It seems to me that this interpretation must be rejected completely, and for one all-sufficient reason. The Apostle is dealing here with one thing only, namely our fight and conflict with the devil. ‘We wrestle not against flesh and blood, but against the principalities and powers.’ His whole object is to enable us to ‘stand’ against the wiles of the devil. He is not thinking of evangelizing, he is picturing a Christian who is being attacked night and day by the devil and all his powers, and warning him that if he is not filled with the power of God, and if he does not put on this whole armour of God, he will be defeated. It is a defensive warfare. How can the question of evangelism possibly come into this matter of defensive warfare?
But someone may ask, ‘Well, how did anyone ever come to interpret it in that way?’ Here we have a most interesting point in connection with our reading and interpretation of the Scriptures. It is good to use a Concordance, but it can be a very dangerous instrument! You can read this verse, ‘And your feet shod …’ and then turn to your Concordance and you are referred to Romans 10:15, Isaiah 52:7 etc.; and this determines your interpretation. Now that is a bad use of a Concordance. There are many who always interpret Scripture in such a manner. They take a word, turn up the references, and the sermon is based upon the uses of the word. And an interpretation is produced which has little relationship to the context. Here, then, is a most important lesson. We must never interpret a word or a phrase without being sure that the interpretation fits the context. Do not isolate it and think of possible meanings or uses; everything must be taken in its context. The moment you adopt this method here, you see that that particular interpretation of ‘preparedness’ and ‘readiness’ and ‘eagerness’ is altogether wrong. Indeed, it is quite misleading at this point, it makes you forget all about the devil and the principalities and powers. In the sermon by Dr Jowett to which I have referred they are not even mentioned at all. He speaks of nothing but preaching the Gospel, and taking it to the distant parts of the world, and being ready to obey the call. It is important, I say, always to take a word, or a phrase, in its context. If people paid attention to the context most of our problems of interpretation would be solved. Most heresies have arisen because men have lifted a word or a phrase entirely out of its context and elaborated a false theory or a point of view out of it.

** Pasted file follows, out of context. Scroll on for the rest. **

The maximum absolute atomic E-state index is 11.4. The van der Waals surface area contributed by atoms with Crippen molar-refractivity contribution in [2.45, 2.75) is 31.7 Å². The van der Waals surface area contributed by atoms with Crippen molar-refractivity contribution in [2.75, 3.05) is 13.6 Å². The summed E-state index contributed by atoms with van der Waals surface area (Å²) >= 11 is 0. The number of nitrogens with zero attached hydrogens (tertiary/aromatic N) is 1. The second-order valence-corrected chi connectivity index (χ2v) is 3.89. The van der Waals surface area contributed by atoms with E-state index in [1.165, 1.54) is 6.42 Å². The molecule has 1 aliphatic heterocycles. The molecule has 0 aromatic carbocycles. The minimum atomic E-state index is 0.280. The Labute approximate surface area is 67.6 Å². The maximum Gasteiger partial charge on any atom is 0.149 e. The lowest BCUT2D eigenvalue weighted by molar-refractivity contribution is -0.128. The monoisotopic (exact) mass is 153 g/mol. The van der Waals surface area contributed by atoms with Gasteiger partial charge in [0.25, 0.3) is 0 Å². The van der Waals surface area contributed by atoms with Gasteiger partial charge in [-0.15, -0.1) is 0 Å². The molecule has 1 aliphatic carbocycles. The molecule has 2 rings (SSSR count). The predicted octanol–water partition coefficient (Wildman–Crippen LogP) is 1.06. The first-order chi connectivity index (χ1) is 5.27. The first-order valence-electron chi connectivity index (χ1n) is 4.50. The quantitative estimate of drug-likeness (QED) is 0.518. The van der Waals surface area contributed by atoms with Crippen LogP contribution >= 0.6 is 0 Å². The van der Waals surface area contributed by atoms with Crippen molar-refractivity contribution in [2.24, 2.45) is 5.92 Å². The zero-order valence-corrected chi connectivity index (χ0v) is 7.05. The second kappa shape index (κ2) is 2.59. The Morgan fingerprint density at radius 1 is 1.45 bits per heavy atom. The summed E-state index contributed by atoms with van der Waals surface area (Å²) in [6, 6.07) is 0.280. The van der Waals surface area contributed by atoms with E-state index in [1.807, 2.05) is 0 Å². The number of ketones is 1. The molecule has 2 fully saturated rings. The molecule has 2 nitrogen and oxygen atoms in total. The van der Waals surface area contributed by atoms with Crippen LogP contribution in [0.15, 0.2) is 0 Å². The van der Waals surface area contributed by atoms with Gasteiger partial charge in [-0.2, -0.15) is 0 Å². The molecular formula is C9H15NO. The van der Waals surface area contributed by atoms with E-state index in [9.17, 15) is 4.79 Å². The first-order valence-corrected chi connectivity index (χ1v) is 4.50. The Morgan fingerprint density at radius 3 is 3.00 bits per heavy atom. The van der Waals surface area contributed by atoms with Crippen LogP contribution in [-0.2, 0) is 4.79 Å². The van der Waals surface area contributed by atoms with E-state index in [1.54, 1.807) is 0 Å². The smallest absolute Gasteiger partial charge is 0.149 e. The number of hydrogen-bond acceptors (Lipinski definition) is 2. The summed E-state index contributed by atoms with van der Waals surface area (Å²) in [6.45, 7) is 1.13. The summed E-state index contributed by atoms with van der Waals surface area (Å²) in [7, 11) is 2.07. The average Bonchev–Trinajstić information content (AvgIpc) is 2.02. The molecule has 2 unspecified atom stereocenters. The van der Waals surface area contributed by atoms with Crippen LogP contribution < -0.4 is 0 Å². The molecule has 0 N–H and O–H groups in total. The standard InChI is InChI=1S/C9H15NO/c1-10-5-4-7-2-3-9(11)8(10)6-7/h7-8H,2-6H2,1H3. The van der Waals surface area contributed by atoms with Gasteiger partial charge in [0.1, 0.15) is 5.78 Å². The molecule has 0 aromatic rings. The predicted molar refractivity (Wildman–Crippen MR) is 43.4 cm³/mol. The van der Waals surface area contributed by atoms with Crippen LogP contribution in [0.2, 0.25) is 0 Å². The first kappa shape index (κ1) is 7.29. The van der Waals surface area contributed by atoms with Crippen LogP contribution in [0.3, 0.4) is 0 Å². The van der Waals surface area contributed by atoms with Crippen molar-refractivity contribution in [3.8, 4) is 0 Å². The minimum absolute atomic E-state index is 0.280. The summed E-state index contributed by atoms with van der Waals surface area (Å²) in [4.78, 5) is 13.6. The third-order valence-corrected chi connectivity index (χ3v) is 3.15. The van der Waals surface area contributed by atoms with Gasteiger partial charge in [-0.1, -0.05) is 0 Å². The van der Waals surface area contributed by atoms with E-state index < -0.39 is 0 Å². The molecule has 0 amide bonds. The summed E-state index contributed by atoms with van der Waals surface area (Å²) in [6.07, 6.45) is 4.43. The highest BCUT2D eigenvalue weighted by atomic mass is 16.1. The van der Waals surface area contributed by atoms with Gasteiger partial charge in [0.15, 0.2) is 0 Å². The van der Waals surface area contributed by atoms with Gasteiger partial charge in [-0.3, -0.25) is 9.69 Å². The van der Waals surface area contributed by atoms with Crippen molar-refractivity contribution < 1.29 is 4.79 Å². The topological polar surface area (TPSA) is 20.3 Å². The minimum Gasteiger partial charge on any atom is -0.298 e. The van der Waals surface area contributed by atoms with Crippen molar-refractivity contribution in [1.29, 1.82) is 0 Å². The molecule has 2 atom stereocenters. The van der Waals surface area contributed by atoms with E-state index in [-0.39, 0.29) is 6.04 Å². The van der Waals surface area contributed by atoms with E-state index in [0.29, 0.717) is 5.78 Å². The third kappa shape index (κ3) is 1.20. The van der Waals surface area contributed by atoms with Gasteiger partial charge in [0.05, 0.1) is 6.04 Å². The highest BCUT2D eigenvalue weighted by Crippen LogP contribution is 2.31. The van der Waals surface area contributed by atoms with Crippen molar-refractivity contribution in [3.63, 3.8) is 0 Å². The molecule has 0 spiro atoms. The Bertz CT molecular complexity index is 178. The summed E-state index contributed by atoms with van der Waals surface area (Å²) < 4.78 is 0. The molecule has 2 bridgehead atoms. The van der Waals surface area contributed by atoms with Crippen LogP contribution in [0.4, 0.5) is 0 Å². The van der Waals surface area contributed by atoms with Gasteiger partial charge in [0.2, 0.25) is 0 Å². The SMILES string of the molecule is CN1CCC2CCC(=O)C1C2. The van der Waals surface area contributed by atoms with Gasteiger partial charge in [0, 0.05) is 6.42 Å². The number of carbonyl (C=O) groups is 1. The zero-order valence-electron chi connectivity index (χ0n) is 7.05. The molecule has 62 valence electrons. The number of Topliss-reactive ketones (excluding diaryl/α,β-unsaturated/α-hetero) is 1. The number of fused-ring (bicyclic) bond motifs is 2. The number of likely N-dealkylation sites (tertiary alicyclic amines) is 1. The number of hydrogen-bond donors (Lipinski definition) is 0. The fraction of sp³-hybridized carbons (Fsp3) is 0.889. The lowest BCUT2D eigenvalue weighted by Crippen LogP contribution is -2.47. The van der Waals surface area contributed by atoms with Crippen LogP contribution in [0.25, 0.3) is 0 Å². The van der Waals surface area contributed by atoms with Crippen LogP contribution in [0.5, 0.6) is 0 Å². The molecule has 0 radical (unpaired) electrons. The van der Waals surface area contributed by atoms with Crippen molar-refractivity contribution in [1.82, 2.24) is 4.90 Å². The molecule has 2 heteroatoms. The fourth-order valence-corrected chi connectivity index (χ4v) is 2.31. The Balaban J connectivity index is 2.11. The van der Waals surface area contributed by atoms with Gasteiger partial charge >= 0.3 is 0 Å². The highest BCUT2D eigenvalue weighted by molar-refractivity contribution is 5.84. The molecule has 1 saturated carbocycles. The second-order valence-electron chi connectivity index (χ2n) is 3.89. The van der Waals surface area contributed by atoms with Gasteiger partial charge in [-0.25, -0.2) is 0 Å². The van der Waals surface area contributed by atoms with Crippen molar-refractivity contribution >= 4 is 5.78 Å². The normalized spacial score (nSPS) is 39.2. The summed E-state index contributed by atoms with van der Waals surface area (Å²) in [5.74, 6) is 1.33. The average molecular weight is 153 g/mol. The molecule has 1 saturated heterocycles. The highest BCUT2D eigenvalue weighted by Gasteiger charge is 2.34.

Since, then, the Apostle is speaking about our fight against the devil, our interpretation of his words must include the following principles. The first is firmness, confidence, a sense of assurance. If you are engaged in a mortal conflict with a powerful, wily, nimble adversary, you must guard against falling and slipping and sliding, by making sure that you are well shod. That is important in all kinds of physical conflict; and it is even more important in the spiritual realm. You have to be quite sure that you know what you are doing, and where you are standing. You must not suddenly find everything slipping from under your feet because your feet have not got a firm grip.
This means that you must resolute; that you have to resolve to be ‘a good soldier of Jesus Christ’, come what may. You have to resolve to adhere to this Gospel, no matter what hosts of foes may be arrayed against you. You have to take a firm grip of yourself. You must not come into the Christian life and continue in it half—heartedly, half in and half out, desiring benefits but objecting to duties, wanting privileges but rejecting responsibilities. You have to start by being firm and solid and resolute and assured. Paul’s mention of the sandals carries that notion. If you want to ‘stand’, make sure that you can stand and that you want to stand. Do not rush out as it were in your bare feet, but put on the sandals with the studs. Pay great attention to this requirement.